TTAB Mere Descriptiveness Case

In a 2020 non-precedential decision, the Trademark Trial and Appeal Board affirmed the mere descriptiveness refusal for THE CARDIO GROUP for “retail store services featuring medical devices,” along with medical training, teaching and non-downloadable instructional videos.  The TTAB agreed with the examining attorney’s findings and ultimately found that the Applicant’s mark was merely descriptive of the provided services as it described the features of all listed services.

Given that the mark was a composite mark, the examining attorney examined each portion of the mark separately to determine whether or not the mark as a whole was merely descriptive. First examining the portion CARDIO, the examining attorney found that the term, in connection with the Applicant’s services, was descriptive in both meaning and connotation. Turning to the term GROUP, the examining attorney argued that the term “group,” when used in a mark, is “commonly considered generic for a provider of services.” That statement aside, the next task was to figure out whether the commonly generic term was descriptive of the Applicant’s services. The examining attorney found that not only did the term refer to a cardio medical group as the source of the applicant’s services, but also described features of the services themselves. Finally, the examining attorney looked at the term THE and argued that the term had no independent meaning and was simply a definite article preceding the nouns “CARDIO” and “GROUP.”  In light of CARDIO’s descriptiveness, and GROUP’s genericness, the portion THE added no extra source-indicating significance to the Applicant’s mark.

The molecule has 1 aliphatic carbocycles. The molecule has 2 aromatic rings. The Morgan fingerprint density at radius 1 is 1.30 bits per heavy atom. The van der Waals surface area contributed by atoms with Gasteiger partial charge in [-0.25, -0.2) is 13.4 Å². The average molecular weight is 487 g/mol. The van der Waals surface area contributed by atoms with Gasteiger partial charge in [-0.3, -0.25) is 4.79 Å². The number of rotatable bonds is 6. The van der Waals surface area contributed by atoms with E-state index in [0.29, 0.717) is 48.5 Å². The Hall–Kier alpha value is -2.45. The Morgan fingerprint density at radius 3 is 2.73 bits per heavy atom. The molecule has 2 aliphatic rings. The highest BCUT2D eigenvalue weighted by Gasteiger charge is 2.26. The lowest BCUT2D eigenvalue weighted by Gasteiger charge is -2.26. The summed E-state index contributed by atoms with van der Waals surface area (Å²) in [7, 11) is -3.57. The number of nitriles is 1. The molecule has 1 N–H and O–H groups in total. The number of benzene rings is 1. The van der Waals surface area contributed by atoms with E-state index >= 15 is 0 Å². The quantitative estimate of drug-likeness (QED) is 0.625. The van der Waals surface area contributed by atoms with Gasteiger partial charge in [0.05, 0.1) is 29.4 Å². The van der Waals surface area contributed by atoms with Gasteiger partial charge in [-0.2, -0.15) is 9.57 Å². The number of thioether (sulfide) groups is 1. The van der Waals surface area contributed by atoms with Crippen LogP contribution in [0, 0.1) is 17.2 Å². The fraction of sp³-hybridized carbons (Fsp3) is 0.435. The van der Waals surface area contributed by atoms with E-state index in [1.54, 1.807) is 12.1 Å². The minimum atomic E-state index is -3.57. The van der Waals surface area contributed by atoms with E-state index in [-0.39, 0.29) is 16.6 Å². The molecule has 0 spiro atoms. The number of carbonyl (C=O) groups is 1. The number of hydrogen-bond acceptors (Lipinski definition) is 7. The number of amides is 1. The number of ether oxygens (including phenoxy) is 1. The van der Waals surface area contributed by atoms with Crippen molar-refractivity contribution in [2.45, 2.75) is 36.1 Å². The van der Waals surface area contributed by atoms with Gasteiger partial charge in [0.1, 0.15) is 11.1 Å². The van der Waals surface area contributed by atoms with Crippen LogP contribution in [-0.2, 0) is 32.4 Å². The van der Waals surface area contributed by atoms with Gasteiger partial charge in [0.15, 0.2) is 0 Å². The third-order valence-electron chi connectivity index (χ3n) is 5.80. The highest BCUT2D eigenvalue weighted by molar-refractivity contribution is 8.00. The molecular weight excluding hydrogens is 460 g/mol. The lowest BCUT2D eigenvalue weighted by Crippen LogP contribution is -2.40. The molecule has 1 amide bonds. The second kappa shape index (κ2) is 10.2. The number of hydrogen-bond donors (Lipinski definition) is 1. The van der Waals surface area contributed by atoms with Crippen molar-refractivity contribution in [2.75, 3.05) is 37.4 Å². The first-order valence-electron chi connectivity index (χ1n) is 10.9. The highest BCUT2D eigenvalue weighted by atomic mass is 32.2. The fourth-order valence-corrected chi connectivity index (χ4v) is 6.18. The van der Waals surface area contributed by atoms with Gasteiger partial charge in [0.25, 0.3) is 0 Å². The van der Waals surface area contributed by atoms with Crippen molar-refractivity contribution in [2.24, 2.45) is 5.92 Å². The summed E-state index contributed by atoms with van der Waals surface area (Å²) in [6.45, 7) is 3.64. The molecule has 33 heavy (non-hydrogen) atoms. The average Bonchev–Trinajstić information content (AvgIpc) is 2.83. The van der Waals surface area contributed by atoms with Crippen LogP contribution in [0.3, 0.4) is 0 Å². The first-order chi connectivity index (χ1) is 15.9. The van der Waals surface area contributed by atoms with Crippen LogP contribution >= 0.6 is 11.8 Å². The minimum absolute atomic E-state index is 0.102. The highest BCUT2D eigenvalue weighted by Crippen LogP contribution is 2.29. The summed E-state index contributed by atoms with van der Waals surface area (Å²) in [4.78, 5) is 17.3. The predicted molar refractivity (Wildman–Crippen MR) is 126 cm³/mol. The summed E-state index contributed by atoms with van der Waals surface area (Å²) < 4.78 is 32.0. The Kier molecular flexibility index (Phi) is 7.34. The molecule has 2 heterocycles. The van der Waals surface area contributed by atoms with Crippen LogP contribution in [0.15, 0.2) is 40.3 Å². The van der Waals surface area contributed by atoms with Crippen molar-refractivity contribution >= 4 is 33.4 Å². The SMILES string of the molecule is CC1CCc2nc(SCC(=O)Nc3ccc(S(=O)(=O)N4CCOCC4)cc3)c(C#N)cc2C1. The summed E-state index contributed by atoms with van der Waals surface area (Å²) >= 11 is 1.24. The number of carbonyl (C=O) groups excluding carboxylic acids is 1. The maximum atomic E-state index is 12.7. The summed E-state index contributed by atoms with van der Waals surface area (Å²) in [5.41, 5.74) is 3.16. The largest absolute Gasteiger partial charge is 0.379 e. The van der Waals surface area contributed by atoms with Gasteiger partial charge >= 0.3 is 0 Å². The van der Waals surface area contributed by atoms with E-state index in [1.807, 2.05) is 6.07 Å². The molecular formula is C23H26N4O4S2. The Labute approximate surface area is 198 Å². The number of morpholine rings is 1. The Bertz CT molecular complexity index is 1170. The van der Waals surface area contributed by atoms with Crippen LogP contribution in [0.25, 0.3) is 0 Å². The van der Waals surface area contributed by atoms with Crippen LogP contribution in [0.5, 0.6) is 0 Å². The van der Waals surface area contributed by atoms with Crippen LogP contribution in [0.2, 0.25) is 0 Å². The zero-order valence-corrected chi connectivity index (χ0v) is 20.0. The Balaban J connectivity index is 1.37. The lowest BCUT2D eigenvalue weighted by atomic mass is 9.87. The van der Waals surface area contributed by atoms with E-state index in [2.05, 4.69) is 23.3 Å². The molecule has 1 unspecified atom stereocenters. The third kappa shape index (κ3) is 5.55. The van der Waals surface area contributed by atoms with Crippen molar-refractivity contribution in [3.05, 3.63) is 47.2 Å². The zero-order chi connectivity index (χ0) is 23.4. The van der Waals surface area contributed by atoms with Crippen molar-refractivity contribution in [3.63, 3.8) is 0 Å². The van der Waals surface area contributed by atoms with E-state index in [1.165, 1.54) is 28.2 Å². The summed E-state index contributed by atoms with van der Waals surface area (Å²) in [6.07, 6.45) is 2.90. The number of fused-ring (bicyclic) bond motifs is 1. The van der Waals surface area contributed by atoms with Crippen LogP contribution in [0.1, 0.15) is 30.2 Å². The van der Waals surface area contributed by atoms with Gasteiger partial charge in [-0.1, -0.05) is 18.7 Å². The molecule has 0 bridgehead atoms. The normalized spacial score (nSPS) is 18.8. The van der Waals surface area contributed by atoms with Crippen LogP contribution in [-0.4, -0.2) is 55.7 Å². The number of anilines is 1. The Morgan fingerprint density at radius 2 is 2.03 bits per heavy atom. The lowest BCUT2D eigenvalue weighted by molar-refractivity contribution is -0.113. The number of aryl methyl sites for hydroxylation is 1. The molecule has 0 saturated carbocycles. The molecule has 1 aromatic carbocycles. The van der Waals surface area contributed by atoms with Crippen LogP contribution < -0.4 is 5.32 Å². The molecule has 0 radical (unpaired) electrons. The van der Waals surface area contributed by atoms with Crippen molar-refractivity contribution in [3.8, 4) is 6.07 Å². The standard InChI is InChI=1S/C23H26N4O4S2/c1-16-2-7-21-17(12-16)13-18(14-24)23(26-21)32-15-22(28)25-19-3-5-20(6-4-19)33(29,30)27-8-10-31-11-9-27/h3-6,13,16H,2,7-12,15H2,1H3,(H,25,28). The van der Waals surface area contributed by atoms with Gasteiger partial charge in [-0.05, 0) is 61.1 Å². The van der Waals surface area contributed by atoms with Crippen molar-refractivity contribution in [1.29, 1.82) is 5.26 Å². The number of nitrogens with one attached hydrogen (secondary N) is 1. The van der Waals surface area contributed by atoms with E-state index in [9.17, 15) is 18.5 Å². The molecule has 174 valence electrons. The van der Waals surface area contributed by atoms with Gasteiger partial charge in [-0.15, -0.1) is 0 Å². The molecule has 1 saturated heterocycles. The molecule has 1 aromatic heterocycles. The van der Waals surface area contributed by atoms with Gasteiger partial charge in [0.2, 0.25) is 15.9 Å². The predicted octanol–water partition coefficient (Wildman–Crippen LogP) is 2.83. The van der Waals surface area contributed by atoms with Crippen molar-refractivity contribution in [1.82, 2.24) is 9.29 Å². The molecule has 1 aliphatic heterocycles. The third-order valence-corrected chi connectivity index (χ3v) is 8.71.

In defense of the mark, the Applicant argued that the proposed mark did not retain the meaning of each of the words that comprise the mark. Moreover, the Applicant argued that there was no dictionary definition listed for “the cardio group,” and therefore, “consumers could have latitude to interpret its meaning.” The Court dismissed the latter argument quickly in reiterating that a mark does not have to appear in a dictionary in order for it to be merely descriptive of the Applicant’s services. In a final argument, the applicant reasoned that consumers would need to “undergo a multi-stage research and reasoning process” in order to understand what goods were provided under the mark and claimed the mark should be suggestive for the provided services. Turning to excerpts from the Applicant’s website, the Court found that the term CARDIO, in reference to heart-related services, immediately conveyed information about the Applicant’s services.

Ultimately, the Court found that the proposed mark, in connection with the specified services, conveyed information immediately about the services, and the wording, THE CARDIO GROUP, did not signify anything more than the plain meaning of each separate term. The mark was deemed to be merely descriptive under §2 (e)(1) and therefore unregistrable.

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